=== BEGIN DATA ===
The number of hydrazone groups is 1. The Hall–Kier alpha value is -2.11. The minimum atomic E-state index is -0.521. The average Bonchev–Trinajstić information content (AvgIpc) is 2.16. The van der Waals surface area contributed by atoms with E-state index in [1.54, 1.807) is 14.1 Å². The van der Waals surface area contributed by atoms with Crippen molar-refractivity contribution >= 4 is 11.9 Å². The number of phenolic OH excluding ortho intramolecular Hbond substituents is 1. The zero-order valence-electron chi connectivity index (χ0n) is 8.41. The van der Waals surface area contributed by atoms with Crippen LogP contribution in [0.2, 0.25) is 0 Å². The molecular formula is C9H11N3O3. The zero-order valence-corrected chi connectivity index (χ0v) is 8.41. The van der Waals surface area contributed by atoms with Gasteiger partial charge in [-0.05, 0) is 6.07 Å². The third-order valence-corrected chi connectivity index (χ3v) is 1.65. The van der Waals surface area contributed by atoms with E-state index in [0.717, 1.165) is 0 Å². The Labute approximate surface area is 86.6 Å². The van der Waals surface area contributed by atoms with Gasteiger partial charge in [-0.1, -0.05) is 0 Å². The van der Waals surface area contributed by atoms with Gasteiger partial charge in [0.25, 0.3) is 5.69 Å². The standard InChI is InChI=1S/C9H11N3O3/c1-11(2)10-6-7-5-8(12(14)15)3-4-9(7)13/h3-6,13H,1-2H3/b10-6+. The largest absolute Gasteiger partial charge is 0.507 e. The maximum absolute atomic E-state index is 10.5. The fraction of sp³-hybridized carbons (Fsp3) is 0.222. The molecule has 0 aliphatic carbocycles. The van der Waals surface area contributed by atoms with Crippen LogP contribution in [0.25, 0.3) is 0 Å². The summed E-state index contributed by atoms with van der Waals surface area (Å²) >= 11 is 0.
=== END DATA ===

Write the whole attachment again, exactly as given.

The number of hydrazone groups is 1. The Hall–Kier alpha value is -2.11. The minimum atomic E-state index is -0.521. The average Bonchev–Trinajstić information content (AvgIpc) is 2.16. The van der Waals surface area contributed by atoms with E-state index in [1.54, 1.807) is 14.1 Å². The van der Waals surface area contributed by atoms with Crippen molar-refractivity contribution >= 4 is 11.9 Å². The number of phenolic OH excluding ortho intramolecular Hbond substituents is 1. The zero-order valence-electron chi connectivity index (χ0n) is 8.41. The van der Waals surface area contributed by atoms with Crippen LogP contribution in [0.2, 0.25) is 0 Å². The molecular formula is C9H11N3O3. The zero-order valence-corrected chi connectivity index (χ0v) is 8.41. The van der Waals surface area contributed by atoms with Gasteiger partial charge in [-0.05, 0) is 6.07 Å². The third-order valence-corrected chi connectivity index (χ3v) is 1.65. The van der Waals surface area contributed by atoms with E-state index in [0.717, 1.165) is 0 Å². The Labute approximate surface area is 86.6 Å². The van der Waals surface area contributed by atoms with Gasteiger partial charge in [-0.1, -0.05) is 0 Å². The van der Waals surface area contributed by atoms with Gasteiger partial charge in [0.25, 0.3) is 5.69 Å². The standard InChI is InChI=1S/C9H11N3O3/c1-11(2)10-6-7-5-8(12(14)15)3-4-9(7)13/h3-6,13H,1-2H3/b10-6+. The largest absolute Gasteiger partial charge is 0.507 e. The maximum absolute atomic E-state index is 10.5. The fraction of sp³-hybridized carbons (Fsp3) is 0.222. The molecule has 0 aliphatic carbocycles. The van der Waals surface area contributed by atoms with Crippen LogP contribution in [0.25, 0.3) is 0 Å². The summed E-state index contributed by atoms with van der Waals surface area (Å²) >= 11 is 0.